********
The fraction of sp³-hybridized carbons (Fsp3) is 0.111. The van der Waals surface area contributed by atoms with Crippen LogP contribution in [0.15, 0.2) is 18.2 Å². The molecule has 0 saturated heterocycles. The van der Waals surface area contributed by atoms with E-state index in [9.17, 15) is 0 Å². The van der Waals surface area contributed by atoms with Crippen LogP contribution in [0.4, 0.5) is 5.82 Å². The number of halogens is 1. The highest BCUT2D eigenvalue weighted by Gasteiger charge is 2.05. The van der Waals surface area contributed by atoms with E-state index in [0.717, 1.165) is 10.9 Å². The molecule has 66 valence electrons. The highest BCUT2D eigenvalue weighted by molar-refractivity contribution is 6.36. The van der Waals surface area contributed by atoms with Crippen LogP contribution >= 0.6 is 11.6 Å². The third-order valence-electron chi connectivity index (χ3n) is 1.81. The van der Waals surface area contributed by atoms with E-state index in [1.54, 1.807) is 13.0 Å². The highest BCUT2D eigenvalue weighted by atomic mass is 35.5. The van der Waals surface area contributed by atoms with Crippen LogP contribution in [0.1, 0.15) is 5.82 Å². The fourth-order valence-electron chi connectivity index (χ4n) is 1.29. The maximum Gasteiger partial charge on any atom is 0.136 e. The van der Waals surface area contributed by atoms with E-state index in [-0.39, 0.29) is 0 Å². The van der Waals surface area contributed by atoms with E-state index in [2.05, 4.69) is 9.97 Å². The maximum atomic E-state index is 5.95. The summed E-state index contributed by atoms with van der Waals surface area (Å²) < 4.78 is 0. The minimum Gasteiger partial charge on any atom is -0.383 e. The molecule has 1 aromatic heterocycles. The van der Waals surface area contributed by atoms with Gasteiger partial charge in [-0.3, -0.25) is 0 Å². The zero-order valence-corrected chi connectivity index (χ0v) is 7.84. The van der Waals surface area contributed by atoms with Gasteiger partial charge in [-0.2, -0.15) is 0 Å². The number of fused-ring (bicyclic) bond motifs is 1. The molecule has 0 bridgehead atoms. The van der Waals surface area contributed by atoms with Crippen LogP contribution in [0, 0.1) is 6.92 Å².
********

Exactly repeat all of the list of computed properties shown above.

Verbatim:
The fraction of sp³-hybridized carbons (Fsp3) is 0.111. The van der Waals surface area contributed by atoms with Crippen LogP contribution in [0.15, 0.2) is 18.2 Å². The molecule has 0 saturated heterocycles. The van der Waals surface area contributed by atoms with E-state index in [9.17, 15) is 0 Å². The van der Waals surface area contributed by atoms with Crippen LogP contribution in [0.4, 0.5) is 5.82 Å². The number of halogens is 1. The highest BCUT2D eigenvalue weighted by Gasteiger charge is 2.05. The van der Waals surface area contributed by atoms with E-state index in [0.717, 1.165) is 10.9 Å². The molecule has 66 valence electrons. The highest BCUT2D eigenvalue weighted by molar-refractivity contribution is 6.36. The van der Waals surface area contributed by atoms with Crippen LogP contribution >= 0.6 is 11.6 Å². The third-order valence-electron chi connectivity index (χ3n) is 1.81. The van der Waals surface area contributed by atoms with E-state index in [1.54, 1.807) is 13.0 Å². The highest BCUT2D eigenvalue weighted by atomic mass is 35.5. The van der Waals surface area contributed by atoms with Crippen LogP contribution in [0.1, 0.15) is 5.82 Å². The fourth-order valence-electron chi connectivity index (χ4n) is 1.29. The maximum Gasteiger partial charge on any atom is 0.136 e. The van der Waals surface area contributed by atoms with E-state index in [-0.39, 0.29) is 0 Å². The van der Waals surface area contributed by atoms with E-state index in [2.05, 4.69) is 9.97 Å². The maximum atomic E-state index is 5.95. The summed E-state index contributed by atoms with van der Waals surface area (Å²) < 4.78 is 0. The minimum Gasteiger partial charge on any atom is -0.383 e. The molecule has 1 aromatic heterocycles. The van der Waals surface area contributed by atoms with Gasteiger partial charge in [-0.3, -0.25) is 0 Å². The zero-order valence-corrected chi connectivity index (χ0v) is 7.84. The van der Waals surface area contributed by atoms with Gasteiger partial charge in [-0.2, -0.15) is 0 Å². The number of fused-ring (bicyclic) bond motifs is 1. The molecule has 0 bridgehead atoms. The van der Waals surface area contributed by atoms with Crippen LogP contribution in [0, 0.1) is 6.92 Å².